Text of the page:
'Tis the season of giving but let's be real...
It is also the season for asking. Filling out that wish list of all the goodies you’ve been wanting all year but haven’t pulled the trigger on yet. Those items might include small stocking-stuffer type items that you find on Etsy as well as the bigger presents such as a new Apple Watch or iPad. Sure the big-ticket items might get all the glory but it's the little stuff that really adds to the whole Christmas morning experience opening presents with those closest to you.
And with no better segue in mind, let's get to how building out your holiday wish list can be similar to building out an investment portfolio.
After all, what's more festive and joyful than building out an intricate financial plan?
Pretty much anything. So let’s make this a bit more simple and show how having a varied wish list with blue chip presents like iPads along with stocking stuffers makes for a better experience than just having all one or the other.
It’s time for the 2022 Stockmas Wishlist.
The Meat and Potatoes
As enjoyable as smaller gifts are, the biggest attention gets placed on the giant box at the front of the Christmas tree. The gift that you are most excited to open up and will likely be the most useful or at least the on you spend the most time with. The box might be literally big and contain a bicycle or it might be monetarily large and end up being the latest and most powerful smartphone.
Similarly, an investment portfolio will have a large portion of its assets built towards a specific goal and is generally made up of blue-chip stocks. Investors looking for more growth potential might have a higher allocation in tech stocks while traders focused on income might have higher dividend stocks in the financial or energy sector. The stocks change depending on the goal but the meat and potatoes of the portfolio often remain consistent performers with a large market share.
Investors should look to reap the benefits of diversification so to minimize risk. So growth-focused traders don’t have all their money in Apple (AAPL) but also some in Nvidia (NVDA), Amazon (AMZN), Oracle (ORCL), Nike (NKE), and others so that one bad company or even industry doesn’t bring down the whole portfolio. Meanwhile, income investors might spread their assets among JPMorgan (JPM), Johnson & Johnson (JNJ), Exxon (XOM), and Coca-Cola (KO) among many others. These investments might not be the most exciting or risky, but they are the building blocks of any portfolio and should be companies you believe in and have been proven performers.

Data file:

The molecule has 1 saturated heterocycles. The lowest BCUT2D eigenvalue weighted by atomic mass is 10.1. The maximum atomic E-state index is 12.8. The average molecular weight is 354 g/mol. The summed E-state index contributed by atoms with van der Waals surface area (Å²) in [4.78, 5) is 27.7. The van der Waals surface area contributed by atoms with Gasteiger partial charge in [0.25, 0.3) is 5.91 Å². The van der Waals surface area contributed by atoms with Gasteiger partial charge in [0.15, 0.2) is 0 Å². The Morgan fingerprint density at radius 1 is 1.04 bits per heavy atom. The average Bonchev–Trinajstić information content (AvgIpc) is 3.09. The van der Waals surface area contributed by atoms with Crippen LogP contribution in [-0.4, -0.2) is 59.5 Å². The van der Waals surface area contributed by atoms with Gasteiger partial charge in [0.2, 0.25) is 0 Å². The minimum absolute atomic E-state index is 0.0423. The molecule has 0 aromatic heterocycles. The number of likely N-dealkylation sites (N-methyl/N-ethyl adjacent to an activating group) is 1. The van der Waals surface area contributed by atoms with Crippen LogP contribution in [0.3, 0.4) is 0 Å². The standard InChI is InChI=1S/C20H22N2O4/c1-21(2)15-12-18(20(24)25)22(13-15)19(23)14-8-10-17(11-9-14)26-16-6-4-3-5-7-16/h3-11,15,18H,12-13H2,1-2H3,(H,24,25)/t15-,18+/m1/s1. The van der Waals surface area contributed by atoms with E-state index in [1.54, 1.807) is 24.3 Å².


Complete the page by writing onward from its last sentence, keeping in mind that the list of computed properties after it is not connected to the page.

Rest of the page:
The Mid-Size Packages
Okay the big presents are taken care of but that doesn’t mean we just go right down to the tiniest stocking stuffers. The king size candy bar has been opened but it's not quite time for Reese’s Pieces yet.
After the blue chippers have laid the foundation of the stock portfolio the mid-cap investments come next that are slightly smaller companies that have been growing and offer more growth opportunities but carry with them more risk. For growth investors that might include companies such as Salesforce (CRM), Micron Technology (MU), Chipotle (CMG), and Airbnb (ABNB). Meanwhile, higher dividend stocks in this category include REITs such as Prologis (PLD) and Crown Castle (CCI) along with other income stocks including Altria Group (MO), Unilever (UL), Morgan Stanley (MS), and Enterprise Products (EPD). These stocks are slightly smaller than the big blue chip stocks but remain pretty large companies that contain significant market share in their respective industries but are looking to grow further or return more of their profits back to investors.
Okay finally down to the Reese’s Pieces with investments that can range from decently risky but with strong bullish signals down to pure speculative gambling for the fun of it.
Cryptocurrency is somewhere on this scale depending on the investor but should likely remain a smaller part of your portfolio given its extremely risky nature regardless of how much you believe Bitcoin and Ethereum are going to the moon. Additionally, any investment into a special-purpose acquisition company (SPAC) should be contained to a small subsection of an entire portfolio based on the nature of those “companies”.
This might be a good time to remind that this is a Stockmas Wishlist on how to build a varied portfolio and is not investment advice for those looking to put their Christmas bonus entirely into a random EV manufacturer or crypto project. For those with that plan, I hope it works out but this article is not for you.
Anyway back to smaller investments.
Whether it's crypto, SPACs, or EVs the point of this portion of the portfolio is for the more risky investments that you do actually believe have some serious growth opportunities. Sure you can pick out a random penny stock and have fun with it, but could also notice a growing tech company that offers a unique product or service and choose to bet on that firm with a small portion of your total assets. This smaller section should be for more fun and risky investments but that doesn’t equate to them being completely random and risky just for the sake of it.
At the end of the day the presents under the tree are a fun experience but it shouldn’t be taken too seriously. It’s cheesy but the holiday season isn’t just about the gifts but about those you open them with. An investment portfolio might seem like an extremely daunting and serious task but it doesn’t have to be. Building out a financial plan is important but doesn’t require constantly looking at a Bloomberg Terminal. The financial plan isn’t about the exact allocation of investments but about what and who you use the money for. So have a plan in place but make sure it doesn’t get in the way of what matters. Happy Holidays!